The density of the fog surrounding the deal has given cover to a few misleading claims on its implications… [One of the most common claims:]  J.P. Morgan shareholders are the biggest losers from the entire affair. That is technically true: The bank will pay the $13 billion out of reserves that could otherwise have been invested in the business or returned to investors through dividends or share buybacks. But that is only part of the story. For a start, some $7 billion is eligible for tax deductions, enabling the company and, by extension, its owners to save a pretty penny on tax bills. Second, removing the uncertainty of the case has helped the stock. Since last Tuesday [November 19], the bank’s shares are up more than 3%, outperforming the market. If this trend continues, by next week J.P. Morgan’s market value would have increased by more than the $13 billion it paid the government, a testament to the strength of its business.

Further, when banks enter settlements with regulators, this is never usually accompanied with any admission of guilt. Following the US$13 billion settlement, JP Morgan Chairman and CEO Jamie Dimon only went as far to say that “we are pleased to have concluded this extensive agreement”.[12] If there is no genuineness in acknowledging misdeeds, one can easily sympathize with the blunt assertion that these settlements have become almost a PR stunt in certain aspects. The public is happy that banks are fined, banks are happy to not be drawn into long-winded court settlements with the (almost certain) possibility of higher legal costs and the regulator can say that they have done their job. However, the cynic in me is left wondering, if fines are viewed by banks as akin to a regulatory tax, all part and parcel of doing business? Ultimately, one is left hoping that these settlements, at the very least, trickle down to the people who have actually suffered. There is, however, doubt to this hope.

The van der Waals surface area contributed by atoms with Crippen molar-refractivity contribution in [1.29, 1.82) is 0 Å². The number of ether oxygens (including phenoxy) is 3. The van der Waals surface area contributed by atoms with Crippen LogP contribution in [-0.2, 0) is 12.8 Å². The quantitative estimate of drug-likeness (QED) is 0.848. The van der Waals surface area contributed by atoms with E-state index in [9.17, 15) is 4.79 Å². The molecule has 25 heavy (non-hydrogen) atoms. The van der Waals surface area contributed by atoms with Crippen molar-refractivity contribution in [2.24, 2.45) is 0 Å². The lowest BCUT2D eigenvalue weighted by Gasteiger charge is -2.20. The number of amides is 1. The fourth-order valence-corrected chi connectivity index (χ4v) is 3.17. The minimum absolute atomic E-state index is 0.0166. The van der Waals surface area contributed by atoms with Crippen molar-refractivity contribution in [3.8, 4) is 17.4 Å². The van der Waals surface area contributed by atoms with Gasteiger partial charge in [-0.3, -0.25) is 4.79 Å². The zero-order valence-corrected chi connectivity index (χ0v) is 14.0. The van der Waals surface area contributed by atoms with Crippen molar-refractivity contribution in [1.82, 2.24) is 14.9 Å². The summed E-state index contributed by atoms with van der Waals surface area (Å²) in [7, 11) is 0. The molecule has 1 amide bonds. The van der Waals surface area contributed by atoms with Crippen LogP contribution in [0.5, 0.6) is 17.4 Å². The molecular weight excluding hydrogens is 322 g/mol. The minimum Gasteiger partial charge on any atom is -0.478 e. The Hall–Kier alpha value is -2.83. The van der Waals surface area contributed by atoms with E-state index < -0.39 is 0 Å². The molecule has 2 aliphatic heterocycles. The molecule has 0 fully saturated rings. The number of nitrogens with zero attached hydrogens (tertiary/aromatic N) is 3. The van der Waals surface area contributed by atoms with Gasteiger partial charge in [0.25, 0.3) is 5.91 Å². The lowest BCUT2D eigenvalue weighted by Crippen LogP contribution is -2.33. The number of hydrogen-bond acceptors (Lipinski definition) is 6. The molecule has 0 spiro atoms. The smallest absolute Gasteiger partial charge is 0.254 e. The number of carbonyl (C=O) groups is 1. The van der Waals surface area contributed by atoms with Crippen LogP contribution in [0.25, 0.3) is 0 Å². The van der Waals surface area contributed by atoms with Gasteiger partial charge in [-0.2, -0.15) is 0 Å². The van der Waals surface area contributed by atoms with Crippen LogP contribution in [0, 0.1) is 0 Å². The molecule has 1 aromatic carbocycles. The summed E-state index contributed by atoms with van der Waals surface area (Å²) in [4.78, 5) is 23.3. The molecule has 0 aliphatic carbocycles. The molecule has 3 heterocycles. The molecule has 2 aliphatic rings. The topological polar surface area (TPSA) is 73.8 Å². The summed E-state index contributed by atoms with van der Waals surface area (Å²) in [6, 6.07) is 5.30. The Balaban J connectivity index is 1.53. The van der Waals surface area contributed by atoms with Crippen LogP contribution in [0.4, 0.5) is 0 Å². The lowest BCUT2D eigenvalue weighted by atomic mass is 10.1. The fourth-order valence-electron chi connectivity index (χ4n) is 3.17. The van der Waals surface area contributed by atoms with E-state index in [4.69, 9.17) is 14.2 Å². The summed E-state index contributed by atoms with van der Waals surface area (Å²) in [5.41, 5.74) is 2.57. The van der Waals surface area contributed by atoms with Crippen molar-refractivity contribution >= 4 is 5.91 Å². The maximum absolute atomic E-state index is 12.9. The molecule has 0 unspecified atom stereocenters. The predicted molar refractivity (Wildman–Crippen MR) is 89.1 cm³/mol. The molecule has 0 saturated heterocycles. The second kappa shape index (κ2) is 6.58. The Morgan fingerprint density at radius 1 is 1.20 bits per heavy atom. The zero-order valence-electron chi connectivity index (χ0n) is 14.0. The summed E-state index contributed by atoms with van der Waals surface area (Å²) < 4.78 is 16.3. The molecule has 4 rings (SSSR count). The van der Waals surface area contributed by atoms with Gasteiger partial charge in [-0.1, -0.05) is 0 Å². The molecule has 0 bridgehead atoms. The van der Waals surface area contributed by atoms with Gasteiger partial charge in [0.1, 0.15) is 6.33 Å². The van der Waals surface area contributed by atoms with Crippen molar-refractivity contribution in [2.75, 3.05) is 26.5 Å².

Within the wider ambit of conduct costs, a utilitarianism argument – advocating the greatest good for the greatest number – can be found at opposite ends of the opinion spectrum. On the one hand, it could be argued on an anecdotal level that a zero tolerance regulator seeking to impose conduct costs for every misdeed has a populist societal appeal insofar as forcing banks to behave more ethically. On the other hand, it could be equally asserted that society will bear the brunt of the conduct costs as banks withdraw from transactions that come under particular regulatory scrutiny, say, legitimate money transmissions to developing countries that may (by the mere nature  of the transaction) be associated with money laundering and terrorist financing. With a lack of empirical evidence, beyond conjecture and supposition it is difficult, if not impossible, to conclusively state whether the former or latter narrative is more compelling.